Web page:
Letters to the Editor

Traffic time bomb? Um, it already exploded

Walkable? Only if you can get there

In response to “Traffic time bombs” (March 5):

It’s a shame we give credit to a new development for having walkability just because someone can walk a block or so within the development. Ask the people on the other side of Providence Road from the new Waverly development how walkable it is. What about the increased congestion on roads that were never designed for such traffic that create daily unsafe driving for the people who already live in these areas? Not only can we not safely walk or ride a bike to a grocery store, now it is life-risking just to get in the car to go to the store.

Traffic time bomb? Excuse me, but the bomb has already exploded.

Robin Drechsel, Charlotte

Beer fight reminds me of another one

In response to “Charlotte breweries want to expand” (March 5):

The issue and its base cause regarding the limitation on self distribution for the beer industry are the same as for Tesla. In both cases, an industry wishes to change the manner of distribution and in both cases our legislators in Raleigh listen more to donors than to constituents. Our legislature is demonstrating that it is comfortable in giving lip service but not supporting startups or new ways of doing business. It is stuck in the early 20th century both in supporting new business and addressing social issues.

Ross Annable, Harrisburg

Oh, you’re trying to help brewers? Got it

I apologize to the N.C. Beer and Wine Wholesalers for initially ascribing self-serving motives to their lobbying to retain the cap on the output of craft breweries. I did not realize their goal was to encourage small breweries and help them expand their markets. Evidently the craft brewers didn’t understand it either. Silly us.

Lisa Buch, Concord

Such lack of empathy for the ‘other’

In response to “I don’t care about illegal immigrants’ woes” (March 2 Forum):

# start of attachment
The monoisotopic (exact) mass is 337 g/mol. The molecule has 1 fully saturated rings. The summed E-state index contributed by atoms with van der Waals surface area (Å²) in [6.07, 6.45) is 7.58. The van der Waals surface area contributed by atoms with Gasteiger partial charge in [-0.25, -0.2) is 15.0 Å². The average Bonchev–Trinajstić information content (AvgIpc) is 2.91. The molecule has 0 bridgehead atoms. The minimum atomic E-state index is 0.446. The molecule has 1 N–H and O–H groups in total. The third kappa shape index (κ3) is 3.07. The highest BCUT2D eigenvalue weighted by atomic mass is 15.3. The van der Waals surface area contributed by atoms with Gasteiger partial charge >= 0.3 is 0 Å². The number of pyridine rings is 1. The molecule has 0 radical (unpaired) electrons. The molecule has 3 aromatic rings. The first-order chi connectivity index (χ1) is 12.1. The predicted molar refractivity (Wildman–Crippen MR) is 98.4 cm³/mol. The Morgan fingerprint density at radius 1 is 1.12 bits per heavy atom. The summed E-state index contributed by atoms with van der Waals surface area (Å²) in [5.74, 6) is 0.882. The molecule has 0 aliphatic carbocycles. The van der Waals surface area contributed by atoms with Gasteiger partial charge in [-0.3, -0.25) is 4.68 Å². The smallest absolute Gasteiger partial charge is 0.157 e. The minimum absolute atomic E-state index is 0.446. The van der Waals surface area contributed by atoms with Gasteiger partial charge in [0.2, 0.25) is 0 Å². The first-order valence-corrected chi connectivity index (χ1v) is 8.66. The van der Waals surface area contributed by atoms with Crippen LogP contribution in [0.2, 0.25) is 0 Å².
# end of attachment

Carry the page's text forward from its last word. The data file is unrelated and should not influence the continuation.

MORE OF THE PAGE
Our lack of empathy for others can be striking at times.

While acknowledging that improper entry into this country is a federal crime punishable by a fine and/or imprisonment up to six months, one may question whether that offense, by itself, should warrant the deportation of individuals who have fled gang-related violence or are peacefully residing, working, and contributing to this country.

A lack of empathy can lead us to scapegoat the “Other” (those who do not look like, or profess a different religion from, the majority), on whom we place blame for our individual or collective problems. Unfortunately, such scapegoating has already resulted in acts of violence and intimidation against immigrants.

Charles Lansden, Charlotte

Sessions perjury seems clear-cut

When asked in his hearing Jeff Sessions said “I did not have communications with the Russians.”

Now it is documented that he spoke to the Russian ambassador twice during the campaign, once in his office and once in Cleveland at the Republican National Convention.

Sessions should be prosecuted for perjury, fined and sent to prison if convicted. He is the attorney general, for gosh sakes.

Bob Cubbler, Matthews

Incarcerated deserve second chance at job

In response to “Could ban the box find bipartisan support in North Carolina?” (March 4):

Banning the Box statewide would give people with criminal records an opportunity to shift from becoming tax burdens into proud taxpayers, something that people of all political persuasions should celebrate. Our agency (Changed Choices) works with incarcerated women and women coming home to Mecklenburg County from prison. We see first-hand how excited these women are when they land jobs and earn paychecks to provide for their children. Employers say they are the best employees because they are hungry for a second chance. Keeping people from returning to prison is not rocket science. Banning the Box is a proven approach that will serve us all.

Rev. Melissa Mummert, Charlotte

Look closer to home, Mayor Roberts

Is Jennifer Roberts running for a job in Washington, D.C. or is it mayor of Charlotte? Knowing what she thinks about the education secretary, the Supreme Court nominee and Donald Trump will not help me know how she would vote on the soccer arena, raising taxes or developing the Eastland mall property. I know she didn’t vote for Trump.

Ann Marie Lloyd, Charlotte